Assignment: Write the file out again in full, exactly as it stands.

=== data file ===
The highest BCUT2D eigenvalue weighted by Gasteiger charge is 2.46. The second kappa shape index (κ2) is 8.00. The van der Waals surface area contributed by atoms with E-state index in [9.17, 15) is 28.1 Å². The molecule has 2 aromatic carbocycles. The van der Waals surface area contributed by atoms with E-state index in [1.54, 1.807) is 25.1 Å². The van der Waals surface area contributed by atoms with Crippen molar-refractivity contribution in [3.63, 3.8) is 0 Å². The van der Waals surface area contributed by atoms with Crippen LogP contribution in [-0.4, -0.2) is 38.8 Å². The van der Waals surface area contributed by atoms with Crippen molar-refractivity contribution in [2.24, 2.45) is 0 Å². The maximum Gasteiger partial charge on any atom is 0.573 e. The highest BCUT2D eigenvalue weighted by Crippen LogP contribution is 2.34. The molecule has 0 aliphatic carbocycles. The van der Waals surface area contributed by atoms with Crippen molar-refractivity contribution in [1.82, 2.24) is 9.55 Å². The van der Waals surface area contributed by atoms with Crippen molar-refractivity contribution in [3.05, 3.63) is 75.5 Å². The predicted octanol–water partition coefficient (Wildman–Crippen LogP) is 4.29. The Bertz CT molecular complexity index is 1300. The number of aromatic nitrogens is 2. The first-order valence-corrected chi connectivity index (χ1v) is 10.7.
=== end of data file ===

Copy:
The highest BCUT2D eigenvalue weighted by Gasteiger charge is 2.46. The second kappa shape index (κ2) is 8.00. The van der Waals surface area contributed by atoms with E-state index in [9.17, 15) is 28.1 Å². The molecule has 2 aromatic carbocycles. The van der Waals surface area contributed by atoms with E-state index in [1.54, 1.807) is 25.1 Å². The van der Waals surface area contributed by atoms with Crippen molar-refractivity contribution in [3.63, 3.8) is 0 Å². The van der Waals surface area contributed by atoms with Crippen LogP contribution in [-0.4, -0.2) is 38.8 Å². The van der Waals surface area contributed by atoms with Crippen molar-refractivity contribution in [2.24, 2.45) is 0 Å². The maximum Gasteiger partial charge on any atom is 0.573 e. The highest BCUT2D eigenvalue weighted by Crippen LogP contribution is 2.34. The molecule has 0 aliphatic carbocycles. The van der Waals surface area contributed by atoms with Crippen molar-refractivity contribution in [1.82, 2.24) is 9.55 Å². The van der Waals surface area contributed by atoms with Crippen molar-refractivity contribution in [3.05, 3.63) is 75.5 Å². The predicted octanol–water partition coefficient (Wildman–Crippen LogP) is 4.29. The Bertz CT molecular complexity index is 1300. The number of aromatic nitrogens is 2. The first-order valence-corrected chi connectivity index (χ1v) is 10.7.